Credit Freeze Now Free – Do You Need to Lock Down Your Report?

Freeze your credit
Why you should freeze your credit now that it's free
Image by Olivier Lemieux via Unsplash

 

A new law just came into effect that allows you to freeze your credit bureau files for free. This is a significant change that can protect you from identity theft and fraud. Before the new law came online, it cost $3-12 to freeze your credit report and then unfreeze it. Now it’s 100% free in all states, and it might be something for you to consider to avoid unauthorized access to your credit file.

Freeze blocks access to your account

Without your account frozen, fraudsters can use your credit to open new accounts in your name if they have enough personal information to spoof you. With basic information including your name, social security number, etc., a fraudster can apply for a credit card in your name, run it up, then leave you with the debt.

When your credit account is frozen, the creditor they apply to tries to run a credit check to approve the new account and they cannot see your credit info or score, so they reject it. That shuts down the attempted fraud because the potential creditor will refuse them based on lack of credit history access. That avoids identity theft headaches.

Freeze blocks you also – here’s how

It’s important to know that a credit report freeze also tampers with your ability to apply for new credit. If you apply for new credit with your report frozen, you’ll get the same type of rejection that a scammer does. However, you can prevent the issue.

When you apply for new credit, ask the creditor which bureau they use to run credit checks. Some use one bureau, and some will vary among the three (Equifax, TransUnion, or Experian). If they use just one, you can unfreeze that report, then refreeze after the credit check.

If they vary among bureaus, you’d have to unfreeze all three of your reports then after the check you can refreeze. When you had to pay for this service, you can see how it could get expensive to keep your credit locked down, but now it’s free!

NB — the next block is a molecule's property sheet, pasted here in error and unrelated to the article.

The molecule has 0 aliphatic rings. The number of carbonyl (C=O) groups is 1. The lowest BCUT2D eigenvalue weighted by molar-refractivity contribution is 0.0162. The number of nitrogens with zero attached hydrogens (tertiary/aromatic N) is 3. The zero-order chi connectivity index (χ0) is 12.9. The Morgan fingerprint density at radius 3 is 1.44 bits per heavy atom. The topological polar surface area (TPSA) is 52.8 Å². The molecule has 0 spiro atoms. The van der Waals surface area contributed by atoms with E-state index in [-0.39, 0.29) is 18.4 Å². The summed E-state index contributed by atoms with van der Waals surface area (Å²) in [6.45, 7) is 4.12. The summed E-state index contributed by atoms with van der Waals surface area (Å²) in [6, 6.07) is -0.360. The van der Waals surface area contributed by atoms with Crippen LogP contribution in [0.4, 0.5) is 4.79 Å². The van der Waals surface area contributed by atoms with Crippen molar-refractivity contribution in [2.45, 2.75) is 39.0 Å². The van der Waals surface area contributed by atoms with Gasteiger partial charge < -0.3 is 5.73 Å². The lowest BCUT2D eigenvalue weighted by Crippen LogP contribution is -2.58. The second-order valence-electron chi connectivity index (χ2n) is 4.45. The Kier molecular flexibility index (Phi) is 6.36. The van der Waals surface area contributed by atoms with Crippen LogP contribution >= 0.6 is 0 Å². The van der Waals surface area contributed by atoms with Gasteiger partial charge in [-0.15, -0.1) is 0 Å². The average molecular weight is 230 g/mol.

Why you should freeze your credit

The new law goes into effect September 22, so if you want to freeze your credit, it’s free. It’s also important to note that the term for freezing has extended. Before the new law, the longest your credit could be frozen was for 90 days.

That meant if you wanted to keep it frozen, you’d pay four times a year to keep renewing the protection. Now the freeze can last for up to a year. You can also tack a fraud alert onto your account if you’ve had identity theft issues.

Consider freezing your child’s credit too

Those will stay on your credit report now for a year also and alert potential creditors that they need to do a more extensive verification of the applicant’s identity. It’s not just your credit that can be at risk – your children’s identity can also be stolen.

Freezing your children’s credit is something you should do as well. Scammers often target children because no one habitually checks those credit reports. Have you ever checked your child’s credit? Since locking it down is now free, it’s smart to do so for your children.

Most people don’t apply for credit that often, so it’s not a constant hassle to unfreeze and refreeze your credit. It will not affect any existing credit accounts you have, only when you apply for new credit. Then you can unfreeze and refreeze.

It’s a much better approach to protect your credit score by preventing fraud rather than trying to clean it up after the fact! To find out more about improving your credit score today, check out the Credit Score Keys DVD.

 

Resource:

NPR interview on new freeze law

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